The Asokan connection...
Everyday, thousands of Delhiites pass through the site. Yet almost nobody took notice of it till it was decided to impart belated dignity to a forgotten Asokan Edict placed near Srinivaspuri in South Delhi. DIVYANSHU KUMAR reports... .
Asokan Edict due to get a facelift in New Delhi's Srinivaspuri.
TRADITION SAYS that Delhi's history dates back to the days of the Mahabharata, when the Pandavas founded this city, then named Indraprastha. However, not much is known about Delhi till third century BC when the Mauryas ruled over the greater part of India. Most prominent of the Mauryan rulers was Asoka the Great (273 - 236 BC), perhaps the first ruler in the annals of world history who won over his subjects' heart instead of territories.
Asoka became a patron of Buddha's doctrine, after witnessing the colossal loss of lives during Kalinga War, and raised Buddhism from the status of a local sectarian creed of Eastern India to one of the principle religions of the world. However, Asoka's greatest contribution is the Dharma or Dhamma inculcated through edicts. We have three objects related to Asoka and his Dharma in Delhi. Unfortunately, only a few people know about these magnificent objects. Some of us know about the Asokan column, which was taken to Delhi by Tughlaq ruler Feroz Shah (AD 1351 - 1388) and established it at Kotla Feroz Shah. Another was placed in the Northern Ridge in front of Bara Hindu Rao Hospital. The former column was taken from Topara in Ambala district of Haryana and the latter from Meerut in Uttar Pradesh.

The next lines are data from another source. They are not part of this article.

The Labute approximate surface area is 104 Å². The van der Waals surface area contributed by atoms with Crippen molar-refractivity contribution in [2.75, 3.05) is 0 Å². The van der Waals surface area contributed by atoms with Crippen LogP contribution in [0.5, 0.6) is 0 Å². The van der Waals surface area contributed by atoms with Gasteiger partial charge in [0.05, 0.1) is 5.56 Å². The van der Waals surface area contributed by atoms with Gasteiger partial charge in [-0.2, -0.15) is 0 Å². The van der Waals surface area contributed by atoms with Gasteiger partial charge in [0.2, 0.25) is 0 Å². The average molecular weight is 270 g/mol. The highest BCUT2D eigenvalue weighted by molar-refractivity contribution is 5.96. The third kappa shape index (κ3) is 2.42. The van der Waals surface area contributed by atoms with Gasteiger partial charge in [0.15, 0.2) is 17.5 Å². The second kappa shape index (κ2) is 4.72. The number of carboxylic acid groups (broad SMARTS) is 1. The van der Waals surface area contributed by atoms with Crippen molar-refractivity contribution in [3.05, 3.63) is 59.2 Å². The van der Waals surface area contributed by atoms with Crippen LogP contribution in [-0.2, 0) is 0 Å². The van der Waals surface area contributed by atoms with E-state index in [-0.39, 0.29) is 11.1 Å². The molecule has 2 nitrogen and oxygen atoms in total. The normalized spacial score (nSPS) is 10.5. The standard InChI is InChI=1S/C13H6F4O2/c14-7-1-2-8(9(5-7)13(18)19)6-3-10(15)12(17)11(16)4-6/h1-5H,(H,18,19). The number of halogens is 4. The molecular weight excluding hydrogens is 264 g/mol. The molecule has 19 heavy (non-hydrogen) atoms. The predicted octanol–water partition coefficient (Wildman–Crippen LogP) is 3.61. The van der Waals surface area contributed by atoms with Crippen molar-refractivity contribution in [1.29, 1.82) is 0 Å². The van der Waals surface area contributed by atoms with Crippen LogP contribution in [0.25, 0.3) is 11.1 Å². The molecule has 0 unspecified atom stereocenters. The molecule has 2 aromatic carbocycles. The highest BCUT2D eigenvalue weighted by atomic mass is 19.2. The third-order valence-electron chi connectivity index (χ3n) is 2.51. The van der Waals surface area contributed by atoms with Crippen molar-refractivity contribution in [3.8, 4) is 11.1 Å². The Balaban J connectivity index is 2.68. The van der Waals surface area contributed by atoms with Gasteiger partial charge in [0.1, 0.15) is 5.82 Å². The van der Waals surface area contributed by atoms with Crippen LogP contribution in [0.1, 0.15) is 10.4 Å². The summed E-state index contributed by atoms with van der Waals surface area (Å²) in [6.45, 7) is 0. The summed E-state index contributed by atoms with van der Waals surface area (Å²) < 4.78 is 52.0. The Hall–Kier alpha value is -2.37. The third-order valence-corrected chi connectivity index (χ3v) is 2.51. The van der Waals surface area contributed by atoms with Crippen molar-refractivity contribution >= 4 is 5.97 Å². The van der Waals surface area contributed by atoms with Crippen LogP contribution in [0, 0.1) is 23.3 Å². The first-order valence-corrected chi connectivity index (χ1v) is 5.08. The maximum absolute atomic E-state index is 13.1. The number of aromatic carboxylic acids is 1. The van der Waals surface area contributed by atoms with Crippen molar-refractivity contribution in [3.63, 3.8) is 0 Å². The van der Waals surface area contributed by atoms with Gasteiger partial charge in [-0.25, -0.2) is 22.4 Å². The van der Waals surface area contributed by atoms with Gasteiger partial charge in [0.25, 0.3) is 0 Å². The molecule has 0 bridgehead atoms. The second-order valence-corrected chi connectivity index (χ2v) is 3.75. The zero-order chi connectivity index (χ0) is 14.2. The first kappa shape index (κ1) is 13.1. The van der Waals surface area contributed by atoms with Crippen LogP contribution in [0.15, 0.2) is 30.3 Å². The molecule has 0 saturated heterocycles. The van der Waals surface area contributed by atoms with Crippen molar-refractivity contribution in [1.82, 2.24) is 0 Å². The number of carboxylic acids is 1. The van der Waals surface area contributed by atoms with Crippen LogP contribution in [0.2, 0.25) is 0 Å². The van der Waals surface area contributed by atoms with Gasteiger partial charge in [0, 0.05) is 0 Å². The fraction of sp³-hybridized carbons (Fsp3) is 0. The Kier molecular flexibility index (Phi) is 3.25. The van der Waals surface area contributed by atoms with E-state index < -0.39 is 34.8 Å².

However, only a handful of people know that there is a minor rock edict of Asoka in Delhi itself. It was a chance discovery in 1966 by some concerned citizens. This edict is engraved on a tilted rock face where children used to slide for fun. This site is sandwiched between Srinivaspuri and East of Kailash in South Delhi. The edict consists of 10 lines in Brahmi script in Prakrit language, the epigraph constitutes one of the versions Asoka's minor rock edicts (Edict No. -I). The Emperor propagates in the edict, "The Gods, who were unmingled with the people ... have now been mingled with them by me. This is indeed the result of my exertion in the cause of Dharma."
He encourages his subjects and "even the people residing in the territories outside the borders of my dominion" to realise Dharma. He believes "people of superior positions like myself; but even a poor is as well able to attain the greatness of heaven if he is zealous in the cause of Dharma". He also directs his officials "cause ye this matter to be engraved on stone wherever an opportunity presents itself."
This edict was one of the earliest, engraved in circa 263 BC, which establishes the fact that Delhi was one of the important places in the empire. Delhi, then, was laid on a trunk route connecting commercial centres and provincial capitals.
A couple of years ago, there was filth and litter all around at the site. There is sea change now. All filth and litter has given way to a nicely pruned garden with lots of vegetation. There was a DDA plan in place to develop this site into a beautiful park with site museum, rest house. However, all these were on paper stage only, for years.
According to Ashok Kumar Sinha, Superintending Archaeologist, Delhi Circle of Archaeological Survey of India, "After becoming Tourism minister it was one of the first places Jagmohan visited in December 2001. He immediately ordered development of the site within a month." Jagmohan also instructed the chief architect of HUDCO to design a cupola in place of existing one, in accordance with the ambience. As instructed, it came up within a short period of time.
The cupola has not yet come up but Sinha maintains that it will not only be designed shortly but will certainly be constructed also in the next financial year. When this cupola is raised, it certainly will be soothing to our eyes.
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